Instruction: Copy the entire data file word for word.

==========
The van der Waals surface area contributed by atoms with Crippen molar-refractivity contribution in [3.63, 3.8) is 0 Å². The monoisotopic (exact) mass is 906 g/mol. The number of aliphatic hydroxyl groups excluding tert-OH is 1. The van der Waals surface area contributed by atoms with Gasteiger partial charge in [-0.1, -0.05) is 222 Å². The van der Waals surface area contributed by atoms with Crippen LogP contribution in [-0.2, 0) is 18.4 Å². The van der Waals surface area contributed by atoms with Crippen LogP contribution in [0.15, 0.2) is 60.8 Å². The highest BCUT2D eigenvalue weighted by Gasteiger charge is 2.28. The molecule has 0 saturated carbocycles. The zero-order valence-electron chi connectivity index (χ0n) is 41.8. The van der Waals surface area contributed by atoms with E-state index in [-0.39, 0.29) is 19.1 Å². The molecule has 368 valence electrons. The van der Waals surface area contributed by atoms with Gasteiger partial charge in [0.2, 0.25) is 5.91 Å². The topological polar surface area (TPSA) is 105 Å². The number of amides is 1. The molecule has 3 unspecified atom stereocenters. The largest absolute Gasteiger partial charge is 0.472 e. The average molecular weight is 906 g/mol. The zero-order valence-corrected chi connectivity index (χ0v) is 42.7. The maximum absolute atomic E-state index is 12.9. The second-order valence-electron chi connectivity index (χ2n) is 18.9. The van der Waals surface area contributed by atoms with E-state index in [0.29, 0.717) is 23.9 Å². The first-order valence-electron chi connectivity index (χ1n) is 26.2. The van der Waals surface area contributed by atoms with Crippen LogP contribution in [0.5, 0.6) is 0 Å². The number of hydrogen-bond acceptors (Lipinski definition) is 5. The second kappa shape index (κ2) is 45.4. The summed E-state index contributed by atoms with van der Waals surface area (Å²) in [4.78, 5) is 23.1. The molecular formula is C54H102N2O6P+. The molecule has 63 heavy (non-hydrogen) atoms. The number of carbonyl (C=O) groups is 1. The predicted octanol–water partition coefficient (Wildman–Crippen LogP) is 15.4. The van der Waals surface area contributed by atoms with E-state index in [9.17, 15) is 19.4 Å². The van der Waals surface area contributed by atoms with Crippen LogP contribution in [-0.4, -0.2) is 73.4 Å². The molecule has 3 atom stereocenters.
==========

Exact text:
The van der Waals surface area contributed by atoms with Crippen molar-refractivity contribution in [3.63, 3.8) is 0 Å². The monoisotopic (exact) mass is 906 g/mol. The number of aliphatic hydroxyl groups excluding tert-OH is 1. The van der Waals surface area contributed by atoms with Gasteiger partial charge in [-0.1, -0.05) is 222 Å². The van der Waals surface area contributed by atoms with Crippen LogP contribution in [-0.2, 0) is 18.4 Å². The van der Waals surface area contributed by atoms with Crippen LogP contribution in [0.15, 0.2) is 60.8 Å². The highest BCUT2D eigenvalue weighted by Gasteiger charge is 2.28. The molecule has 0 saturated carbocycles. The zero-order valence-electron chi connectivity index (χ0n) is 41.8. The van der Waals surface area contributed by atoms with E-state index in [-0.39, 0.29) is 19.1 Å². The molecule has 368 valence electrons. The van der Waals surface area contributed by atoms with Gasteiger partial charge in [0.2, 0.25) is 5.91 Å². The topological polar surface area (TPSA) is 105 Å². The number of amides is 1. The molecule has 3 unspecified atom stereocenters. The largest absolute Gasteiger partial charge is 0.472 e. The average molecular weight is 906 g/mol. The zero-order valence-corrected chi connectivity index (χ0v) is 42.7. The maximum absolute atomic E-state index is 12.9. The second-order valence-electron chi connectivity index (χ2n) is 18.9. The van der Waals surface area contributed by atoms with E-state index in [0.29, 0.717) is 23.9 Å². The first-order valence-electron chi connectivity index (χ1n) is 26.2. The van der Waals surface area contributed by atoms with Crippen LogP contribution in [0.5, 0.6) is 0 Å². The number of hydrogen-bond acceptors (Lipinski definition) is 5. The second kappa shape index (κ2) is 45.4. The summed E-state index contributed by atoms with van der Waals surface area (Å²) in [4.78, 5) is 23.1. The molecular formula is C54H102N2O6P+. The molecule has 63 heavy (non-hydrogen) atoms. The number of carbonyl (C=O) groups is 1. The predicted octanol–water partition coefficient (Wildman–Crippen LogP) is 15.4. The van der Waals surface area contributed by atoms with E-state index in [9.17, 15) is 19.4 Å². The van der Waals surface area contributed by atoms with Crippen LogP contribution in [-0.4, -0.2) is 73.4 Å². The molecule has 3 atom stereocenters.